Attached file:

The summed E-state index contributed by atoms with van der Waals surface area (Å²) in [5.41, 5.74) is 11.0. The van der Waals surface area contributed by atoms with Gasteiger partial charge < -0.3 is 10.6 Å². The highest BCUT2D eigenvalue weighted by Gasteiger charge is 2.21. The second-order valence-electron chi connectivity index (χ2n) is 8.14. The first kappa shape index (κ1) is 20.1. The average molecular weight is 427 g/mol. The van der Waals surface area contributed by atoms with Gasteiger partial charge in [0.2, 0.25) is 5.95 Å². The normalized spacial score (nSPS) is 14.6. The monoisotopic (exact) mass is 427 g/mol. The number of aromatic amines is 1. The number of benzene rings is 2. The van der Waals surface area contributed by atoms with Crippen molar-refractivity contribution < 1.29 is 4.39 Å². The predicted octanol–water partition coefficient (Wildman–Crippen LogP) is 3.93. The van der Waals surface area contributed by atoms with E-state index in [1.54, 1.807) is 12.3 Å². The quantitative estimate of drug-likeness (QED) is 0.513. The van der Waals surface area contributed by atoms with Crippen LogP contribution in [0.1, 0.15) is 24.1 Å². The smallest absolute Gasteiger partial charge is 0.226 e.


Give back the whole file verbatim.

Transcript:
The summed E-state index contributed by atoms with van der Waals surface area (Å²) in [5.41, 5.74) is 11.0. The van der Waals surface area contributed by atoms with Gasteiger partial charge < -0.3 is 10.6 Å². The highest BCUT2D eigenvalue weighted by Gasteiger charge is 2.21. The second-order valence-electron chi connectivity index (χ2n) is 8.14. The first kappa shape index (κ1) is 20.1. The average molecular weight is 427 g/mol. The van der Waals surface area contributed by atoms with Gasteiger partial charge in [0.2, 0.25) is 5.95 Å². The normalized spacial score (nSPS) is 14.6. The monoisotopic (exact) mass is 427 g/mol. The number of aromatic amines is 1. The number of benzene rings is 2. The van der Waals surface area contributed by atoms with Crippen molar-refractivity contribution < 1.29 is 4.39 Å². The predicted octanol–water partition coefficient (Wildman–Crippen LogP) is 3.93. The van der Waals surface area contributed by atoms with E-state index in [1.54, 1.807) is 12.3 Å². The quantitative estimate of drug-likeness (QED) is 0.513. The van der Waals surface area contributed by atoms with Crippen LogP contribution in [0.1, 0.15) is 24.1 Å². The smallest absolute Gasteiger partial charge is 0.226 e.